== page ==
A PINK CHAIR (In Place of a Fake Antique)
By Wooster Group
Thursday, January 23, 2020 – Sunday, February 2, 2020
January 23th- February 2nd
Skirball Center for the Performing Arts
566 LaGuardia Pl, NYC
Tickets: $35 – $50
“Exquisite … full magic.” – Ben Brantley, The New York Times
In A PINK CHAIR (In Place of a Fake Antique), directed by Elizabeth LeCompte, the Wooster Group takes on one of the greatest figures in the 20th-century avant-garde theater: the iconic Polish stage director Tadeusz Kantor (1915-1990). The title comes from one of Kantor’s manifestos. It describes a theater that gives the simplest, everyday objects – chairs – hallucinatory power to summon up forgotten history and memory. Tadeusz Kantor was a stage director, creator of happenings, painter, set designer, writer, art theoretician, actor in his own productions and lecturer at the Academy of Fine Arts in Kraków. Born in 1915 in Wielopole Skrzynskie, in the province of Tarnów; died in 1990 in Kraków.
The Wooster Group, an internationally acclaimed ensemble of artists who make original work for the theater, is widely known for experimentation and the synthesis of multiple art forms. Founded in 1975, the Group has continually created new landmarks in experimental theater. The ensemble is directed by Elizabeth LeCompte and has launched the careers of many actors, including founding member Willem Dafoe.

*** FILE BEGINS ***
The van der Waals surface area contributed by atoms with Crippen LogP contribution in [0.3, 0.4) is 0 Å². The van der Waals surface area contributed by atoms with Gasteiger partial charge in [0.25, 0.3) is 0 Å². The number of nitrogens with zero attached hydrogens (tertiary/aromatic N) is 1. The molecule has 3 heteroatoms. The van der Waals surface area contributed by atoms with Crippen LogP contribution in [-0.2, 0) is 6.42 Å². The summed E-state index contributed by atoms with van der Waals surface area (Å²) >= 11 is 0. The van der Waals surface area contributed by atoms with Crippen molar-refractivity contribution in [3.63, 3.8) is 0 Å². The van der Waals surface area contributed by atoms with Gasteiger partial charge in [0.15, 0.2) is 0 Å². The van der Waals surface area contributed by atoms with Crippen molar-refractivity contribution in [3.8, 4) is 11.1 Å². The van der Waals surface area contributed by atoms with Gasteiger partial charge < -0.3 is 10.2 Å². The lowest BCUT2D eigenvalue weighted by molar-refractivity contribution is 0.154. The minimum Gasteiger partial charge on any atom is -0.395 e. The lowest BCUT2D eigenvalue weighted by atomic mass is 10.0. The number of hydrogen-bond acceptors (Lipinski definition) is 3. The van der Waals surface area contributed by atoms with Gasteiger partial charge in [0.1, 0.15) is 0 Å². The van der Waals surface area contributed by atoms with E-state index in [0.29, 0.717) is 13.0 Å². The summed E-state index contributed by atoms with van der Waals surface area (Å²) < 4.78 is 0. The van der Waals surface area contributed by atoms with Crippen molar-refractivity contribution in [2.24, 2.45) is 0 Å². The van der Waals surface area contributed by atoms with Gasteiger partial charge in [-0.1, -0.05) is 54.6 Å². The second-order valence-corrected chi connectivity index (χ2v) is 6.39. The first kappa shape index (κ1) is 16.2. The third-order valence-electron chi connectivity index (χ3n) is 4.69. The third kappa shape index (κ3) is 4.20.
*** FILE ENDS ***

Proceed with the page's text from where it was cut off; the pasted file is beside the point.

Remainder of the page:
A PINK CHAIR features performances by the Group’s ensemble, including Zbigniew Bzymek, Enver Chakartash, Jim Fletcher, Ari Fliakos, Gareth Hobbs, Dorota Krakowska, Andrew Maillet, Erin Mullin, Suzzy Roche, Danusia Trevino, and Kate Valk.
A PINK CHAIR (In Place of a Fake Antique) was commissioned by the Richard B. Fisher Center for the Performing Arts at Bard College, where it premiered at the Bard SummerScape Festival in 2017. The production was co-commissioned by the Adam Mickiewicz Institute, Poland, as part of a program celebrating the 100th anniversary of the birth of Tadeusz Kantor.
This presentation is made possible in part with support from the Polish Cultural Institute.